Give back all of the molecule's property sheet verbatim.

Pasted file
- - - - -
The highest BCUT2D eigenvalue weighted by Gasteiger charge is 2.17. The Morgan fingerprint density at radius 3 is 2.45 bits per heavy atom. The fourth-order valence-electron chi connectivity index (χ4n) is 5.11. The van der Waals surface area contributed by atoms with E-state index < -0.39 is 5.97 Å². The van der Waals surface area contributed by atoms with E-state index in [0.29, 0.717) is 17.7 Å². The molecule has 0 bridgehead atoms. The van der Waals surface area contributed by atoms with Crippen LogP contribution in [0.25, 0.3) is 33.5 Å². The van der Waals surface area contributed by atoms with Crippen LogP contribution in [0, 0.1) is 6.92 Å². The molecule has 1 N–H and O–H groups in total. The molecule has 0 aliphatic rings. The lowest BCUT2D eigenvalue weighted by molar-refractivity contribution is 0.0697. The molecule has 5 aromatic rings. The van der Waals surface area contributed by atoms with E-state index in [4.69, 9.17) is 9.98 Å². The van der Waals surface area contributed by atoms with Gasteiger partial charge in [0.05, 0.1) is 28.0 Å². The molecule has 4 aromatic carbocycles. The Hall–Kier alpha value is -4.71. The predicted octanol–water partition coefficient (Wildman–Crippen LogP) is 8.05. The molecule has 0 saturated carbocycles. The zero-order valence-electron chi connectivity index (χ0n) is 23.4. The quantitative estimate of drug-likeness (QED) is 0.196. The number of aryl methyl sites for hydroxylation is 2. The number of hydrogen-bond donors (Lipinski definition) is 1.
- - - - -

The highest BCUT2D eigenvalue weighted by Gasteiger charge is 2.17. The Morgan fingerprint density at radius 3 is 2.45 bits per heavy atom. The fourth-order valence-electron chi connectivity index (χ4n) is 5.11. The van der Waals surface area contributed by atoms with E-state index < -0.39 is 5.97 Å². The van der Waals surface area contributed by atoms with E-state index in [0.29, 0.717) is 17.7 Å². The molecule has 0 bridgehead atoms. The van der Waals surface area contributed by atoms with Crippen LogP contribution in [0.25, 0.3) is 33.5 Å². The van der Waals surface area contributed by atoms with Crippen LogP contribution in [0, 0.1) is 6.92 Å². The molecule has 1 N–H and O–H groups in total. The molecule has 0 aliphatic rings. The lowest BCUT2D eigenvalue weighted by molar-refractivity contribution is 0.0697. The molecule has 5 aromatic rings. The van der Waals surface area contributed by atoms with E-state index in [4.69, 9.17) is 9.98 Å². The van der Waals surface area contributed by atoms with Gasteiger partial charge in [0.05, 0.1) is 28.0 Å². The molecule has 4 aromatic carbocycles. The Hall–Kier alpha value is -4.71. The predicted octanol–water partition coefficient (Wildman–Crippen LogP) is 8.05. The molecule has 0 saturated carbocycles. The zero-order valence-electron chi connectivity index (χ0n) is 23.4. The quantitative estimate of drug-likeness (QED) is 0.196. The number of aryl methyl sites for hydroxylation is 2. The number of hydrogen-bond donors (Lipinski definition) is 1.